Nuru Kenya Agriculture Focuses on Building Organizational Sustainability

Sustainability is a complex word with multiple meanings. In the agricultural sector, it is important to consider how to operate in an environmentally sustainable manner. My colleague, Matt Lineal, wrote this blog on the environmental sustainability of Nuru’s Agriculture Program back in May 2013. Another important type of sustainability is financial sustainability. Nuru uses its Social Enterprises program to address this aspect of sustainability. Maintaining a focus on sustainability can be challenging, but, at Nuru, there is a third type of sustainability considered, which we often refer to as organizational sustainability.

One aspect of organizational sustainability is building up local leaders so they are able to drive programs forward and overcome challenges after foreign resources and staff from Nuru International have exited the project. Nuru has an entire program that focuses on this aspect of sustainability – the Leadership program. However, there are other aspects of organizational sustainability that programs need to consider such as staffing models, program structure, team roles & responsibilities.

In the last few months, the Nuru Kenya Agriculture Program (NK Ag) has begun focusing heavily on organizational sustainability in many ways. The first big step toward achieving organizational sustainability is having upper level positions completely staffed out. For a long time, the upper level staff consisted of a Program Manager and two field directors. However, NK Ag is large and the workload is great. To alleviate some of the work burden on key individuals, NK Ag has made two key hires. In July 2013 the program hired an Alternative Crop Specialist. This position will soon be transitioning to a Research and Innovations Manager position. The more recent hire is an Operations Manager who will assist with data organization & reporting, budget management and HR collaboration. These key hires will allow other key staff to focus on the field activities and overall strategy of NK Ag.

Another way NK Ag is addressing organizational sustainability is by working out a long-term plan in conjunction with other impact programs. As Nuru Kenya grows it is important to re-evaluate operations to see how they can be come more effective, efficient and integrated. Over the last 3 months, NK Ag has been building out processes and ideas for better collaboration with the Community Economic Development, Healthcare & Education programs. There’s still a ways to go in this process, but the first few months have been fruitful as we continue to find ways to work together more efficiently.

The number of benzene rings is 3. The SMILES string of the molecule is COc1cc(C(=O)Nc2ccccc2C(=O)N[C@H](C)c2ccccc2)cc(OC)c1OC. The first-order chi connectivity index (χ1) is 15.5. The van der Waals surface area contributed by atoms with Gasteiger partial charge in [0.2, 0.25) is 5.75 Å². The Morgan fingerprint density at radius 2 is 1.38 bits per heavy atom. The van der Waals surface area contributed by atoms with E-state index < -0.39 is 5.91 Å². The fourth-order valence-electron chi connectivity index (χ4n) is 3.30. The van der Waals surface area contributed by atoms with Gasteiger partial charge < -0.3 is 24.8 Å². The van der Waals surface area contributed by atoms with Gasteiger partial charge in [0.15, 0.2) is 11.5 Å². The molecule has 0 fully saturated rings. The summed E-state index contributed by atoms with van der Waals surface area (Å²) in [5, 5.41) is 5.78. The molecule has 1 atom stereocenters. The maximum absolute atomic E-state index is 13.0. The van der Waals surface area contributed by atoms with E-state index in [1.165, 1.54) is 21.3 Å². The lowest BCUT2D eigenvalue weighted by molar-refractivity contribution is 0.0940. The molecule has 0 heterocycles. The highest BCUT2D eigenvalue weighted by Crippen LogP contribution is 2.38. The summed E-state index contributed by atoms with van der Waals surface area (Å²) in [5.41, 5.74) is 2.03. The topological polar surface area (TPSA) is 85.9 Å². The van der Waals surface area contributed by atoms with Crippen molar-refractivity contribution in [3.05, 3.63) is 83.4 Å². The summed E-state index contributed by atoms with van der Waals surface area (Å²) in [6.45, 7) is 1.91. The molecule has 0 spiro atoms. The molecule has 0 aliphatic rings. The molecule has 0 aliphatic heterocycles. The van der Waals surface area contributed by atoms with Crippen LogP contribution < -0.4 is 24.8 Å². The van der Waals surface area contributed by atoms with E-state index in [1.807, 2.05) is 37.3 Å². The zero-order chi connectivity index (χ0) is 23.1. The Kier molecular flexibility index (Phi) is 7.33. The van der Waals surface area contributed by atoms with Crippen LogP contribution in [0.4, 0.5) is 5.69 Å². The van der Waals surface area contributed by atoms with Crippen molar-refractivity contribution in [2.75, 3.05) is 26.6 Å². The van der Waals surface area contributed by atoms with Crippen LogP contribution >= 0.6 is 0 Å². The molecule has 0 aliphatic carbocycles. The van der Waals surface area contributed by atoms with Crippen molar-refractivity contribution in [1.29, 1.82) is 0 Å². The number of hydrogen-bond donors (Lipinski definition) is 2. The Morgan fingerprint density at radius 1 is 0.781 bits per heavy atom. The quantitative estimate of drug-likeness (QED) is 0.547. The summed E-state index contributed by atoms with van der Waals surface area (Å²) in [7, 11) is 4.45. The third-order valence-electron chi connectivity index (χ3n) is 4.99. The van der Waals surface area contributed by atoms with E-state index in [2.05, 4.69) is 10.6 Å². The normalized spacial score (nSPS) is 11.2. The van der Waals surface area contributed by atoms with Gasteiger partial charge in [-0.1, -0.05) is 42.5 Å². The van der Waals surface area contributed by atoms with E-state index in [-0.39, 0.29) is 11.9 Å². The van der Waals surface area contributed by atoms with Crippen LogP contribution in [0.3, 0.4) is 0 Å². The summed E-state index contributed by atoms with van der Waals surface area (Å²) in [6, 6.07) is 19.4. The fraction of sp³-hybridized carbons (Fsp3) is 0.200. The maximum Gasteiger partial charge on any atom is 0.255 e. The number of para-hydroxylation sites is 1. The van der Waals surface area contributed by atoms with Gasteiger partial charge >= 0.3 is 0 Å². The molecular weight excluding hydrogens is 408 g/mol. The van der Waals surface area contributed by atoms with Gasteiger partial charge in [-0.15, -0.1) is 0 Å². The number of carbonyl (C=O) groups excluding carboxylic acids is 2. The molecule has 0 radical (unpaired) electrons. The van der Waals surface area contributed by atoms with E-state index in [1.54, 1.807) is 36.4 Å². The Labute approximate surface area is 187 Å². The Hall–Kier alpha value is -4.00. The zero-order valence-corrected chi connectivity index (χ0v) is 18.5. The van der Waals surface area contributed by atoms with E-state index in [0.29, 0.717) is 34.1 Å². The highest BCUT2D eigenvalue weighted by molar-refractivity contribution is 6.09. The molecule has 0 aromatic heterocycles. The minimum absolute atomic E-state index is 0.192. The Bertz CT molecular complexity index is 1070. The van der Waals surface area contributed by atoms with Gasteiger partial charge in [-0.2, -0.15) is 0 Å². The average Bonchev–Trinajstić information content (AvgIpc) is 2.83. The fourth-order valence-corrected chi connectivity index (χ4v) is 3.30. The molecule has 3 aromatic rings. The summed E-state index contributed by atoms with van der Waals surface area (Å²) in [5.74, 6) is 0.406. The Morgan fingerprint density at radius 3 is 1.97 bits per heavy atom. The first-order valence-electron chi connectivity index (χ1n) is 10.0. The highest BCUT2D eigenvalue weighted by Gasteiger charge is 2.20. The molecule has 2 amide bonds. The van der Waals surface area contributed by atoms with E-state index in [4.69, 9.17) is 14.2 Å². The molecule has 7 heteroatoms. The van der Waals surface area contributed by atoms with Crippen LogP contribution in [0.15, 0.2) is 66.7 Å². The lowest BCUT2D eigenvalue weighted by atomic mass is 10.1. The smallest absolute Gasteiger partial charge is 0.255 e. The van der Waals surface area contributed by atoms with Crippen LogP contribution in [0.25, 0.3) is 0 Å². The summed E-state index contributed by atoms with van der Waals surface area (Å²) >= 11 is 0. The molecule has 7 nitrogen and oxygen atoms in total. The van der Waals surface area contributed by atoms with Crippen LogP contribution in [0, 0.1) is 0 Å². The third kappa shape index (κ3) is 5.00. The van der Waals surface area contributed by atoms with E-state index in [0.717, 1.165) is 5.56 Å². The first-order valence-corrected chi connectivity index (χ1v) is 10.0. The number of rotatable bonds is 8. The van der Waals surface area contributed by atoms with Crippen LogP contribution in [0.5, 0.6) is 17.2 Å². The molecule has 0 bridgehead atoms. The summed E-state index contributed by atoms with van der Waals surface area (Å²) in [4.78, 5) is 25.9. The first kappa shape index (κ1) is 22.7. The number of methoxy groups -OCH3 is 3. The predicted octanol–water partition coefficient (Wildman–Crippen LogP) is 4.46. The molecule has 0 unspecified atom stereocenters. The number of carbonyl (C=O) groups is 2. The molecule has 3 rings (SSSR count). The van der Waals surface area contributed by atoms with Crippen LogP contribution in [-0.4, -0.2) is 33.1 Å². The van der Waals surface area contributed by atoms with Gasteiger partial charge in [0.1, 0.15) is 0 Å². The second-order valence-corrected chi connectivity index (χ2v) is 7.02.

Finally, a big step toward the organizational sustainability of NK Ag is enrolling its leaders in the latest Leadership trainings. These trainings teach the teams about strategic planning, budgeting, management and using data to make decisions, among other topics.  The NK Ag team is very excited about this latest group of trainings and grateful to the Leadership team for all the hard work they’ve put into their development.

The road to organizational sustainability is just as rocky as the path to other types of sustainability. Building out an efficient, effective program is difficult in any setting but the NK Ag team has top-notch personnel who are giving it their all. With the support of the Leadership team and a little collaboration with other programs, the NK Ag team is confident in their ability to achieve this very important category of sustainability.  

About Amy Sherwood

Team Leader, Nuru Ethiopia — Originally from Nebraska, Amy has spent much of the last few years researching and working in East Africa. After studying biology at Doane College, Amy pursued an MA in International Studies and Environment and Natural Resources from the University of Wyoming. As a graduate student, Amy studied community adaptive capacity to climate change by examining the drought-coping mechanisms used by small-scale farmers in rural Kenya. Prior to joining Nuru, she worked for the Jane Goodall Institute–Tanzania as a project and volunteer coordinator for the Roots & Shoots program in Dar es Salaam. Amy has also worked for the University of Wyoming and the University of Nebraska as a research assistant, the Wyoming Conservation Corps, and in small-scale organic agriculture.

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